Digital computers use numbers based on flawed representations of real numbers, which may lead to inaccuracies when simulating the motion of molecules, weather systems and fluids, find UCL and Tufts University scientists.
The study, published today in Advanced Theory and Simulations, shows that digital computers cannot reliably reproduce the behaviour of ‘chaotic systems’ which are widespread. This fundamental limitation could have implications for high performance computation (HPC) and for applications of machine learning to HPC.
Professor Peter Coveney, Director of the UCL Centre for Computational Science and study co-author, said: “Our work shows that the behaviour of the chaotic dynamical systems is richer than any digital computer can capture. Chaos is more commonplace than many people may realise and even for very simple chaotic systems, numbers used by digital computers can lead to errors that are not obvious but can have a big impact. Ultimately, computers can’t simulate everything.”
The team investigated the impact of using floating-point arithmetic – a method standardised by the IEEE and used since the 1950s to approximate real numbers on digital computers.
Digital computers use only rational numbers, ones that can be expressed as fractions. Moreover the denominator of these fractions must be a power of two, such as 2, 4, 8, 16, etc. There are infinitely more real numbers that cannot be expressed this way.
In the present work, the scientists used all four billion of these single-precision floating-point numbers that range from plus to minus infinity. The fact that the numbers are not distributed uniformly may also contribute to some of the inaccuracies.
First author, Professor Bruce Boghosian (Tufts University), said: “The four billion single-precision floating-point numbers that digital computers use are spread unevenly, so there are as many such numbers between 0.125 and 0.25, as there are between 0.25 and 0.5, as there are between 0.5 and 1.0. It is amazing that they are able to simulate real-world chaotic events as well as they do. But even so, we are now aware that this simplification does not accurately represent the complexity of chaotic dynamical systems, and this is a problem for such simulations on all current and future digital computers.”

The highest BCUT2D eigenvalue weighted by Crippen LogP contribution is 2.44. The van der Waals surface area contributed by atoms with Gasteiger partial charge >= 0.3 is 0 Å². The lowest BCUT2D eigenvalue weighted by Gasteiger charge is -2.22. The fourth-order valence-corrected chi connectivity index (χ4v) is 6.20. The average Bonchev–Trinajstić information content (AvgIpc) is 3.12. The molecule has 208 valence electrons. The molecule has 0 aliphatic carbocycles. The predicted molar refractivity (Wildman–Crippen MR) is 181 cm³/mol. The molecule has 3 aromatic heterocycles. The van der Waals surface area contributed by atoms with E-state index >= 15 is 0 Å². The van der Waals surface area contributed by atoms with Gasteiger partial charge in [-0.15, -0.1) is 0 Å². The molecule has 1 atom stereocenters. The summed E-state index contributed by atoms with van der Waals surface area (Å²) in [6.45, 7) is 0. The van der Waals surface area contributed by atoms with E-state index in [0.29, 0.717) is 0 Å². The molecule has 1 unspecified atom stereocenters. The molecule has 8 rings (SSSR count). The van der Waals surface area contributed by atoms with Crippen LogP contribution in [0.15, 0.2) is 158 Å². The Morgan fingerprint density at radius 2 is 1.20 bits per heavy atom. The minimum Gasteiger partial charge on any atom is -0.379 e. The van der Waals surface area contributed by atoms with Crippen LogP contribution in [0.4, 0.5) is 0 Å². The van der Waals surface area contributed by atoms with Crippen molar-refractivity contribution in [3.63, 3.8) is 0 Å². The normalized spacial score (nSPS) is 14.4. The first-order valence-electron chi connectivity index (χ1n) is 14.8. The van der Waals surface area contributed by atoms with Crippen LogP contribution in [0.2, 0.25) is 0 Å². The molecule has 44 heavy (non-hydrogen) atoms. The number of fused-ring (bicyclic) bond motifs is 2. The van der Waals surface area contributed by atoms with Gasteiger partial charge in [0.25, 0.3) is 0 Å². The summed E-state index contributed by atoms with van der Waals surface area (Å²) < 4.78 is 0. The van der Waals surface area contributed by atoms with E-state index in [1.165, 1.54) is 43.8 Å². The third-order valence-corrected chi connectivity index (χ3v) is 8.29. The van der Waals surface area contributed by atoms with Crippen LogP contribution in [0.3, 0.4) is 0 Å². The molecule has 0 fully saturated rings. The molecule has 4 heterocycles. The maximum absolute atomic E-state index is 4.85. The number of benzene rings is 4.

The study builds on the work of Edward Lorenz of MIT whose weather simulations using a simple computer model in the 1960s showed that tiny rounding errors in the numbers fed into his computer led to quite different forecasts, which is now known as the ‘butterfly effect’.
The team compared the known mathematical reality of a simple one-parameter chaotic system called the ‘generalised Bernoulli map’ to what digital computers would predict if every one of the available single-precision floating-point numbers were used.
They found that, for some values of the parameter, the computer predictions are totally wrong, whilst for other choices the calculations may appear correct, but deviate by up to 15%.
The authors say these pathological results would persist even if double-precision floating-point numbers were used, of which there are vastly more to draw on.
“We use the generalised Bernoulli map as a mathematical representation for many other systems that change chaotically over time, such as those seen across physics, biology and chemistry,” explained Professor Coveney. “These are being used to predict important scenarios in climate change, in chemical reactions and in nuclear reactors, for example, so it’s imperative that computer-based simulations are now carefully scrutinised.”
The team say that their discovery has implications for the field of artificial intelligence, when machine learning is applied to data derived from computer simulations of chaotic dynamical systems, and for those trying to model all kinds of natural processes.
More research is needed to examine the extent to which the use of floating-point arithmetic is causing problems in everyday computational science and modelling and, if errors are found, how to correct them.
Read the full research paper in Advanced Theory and Simulations.
Source: University College London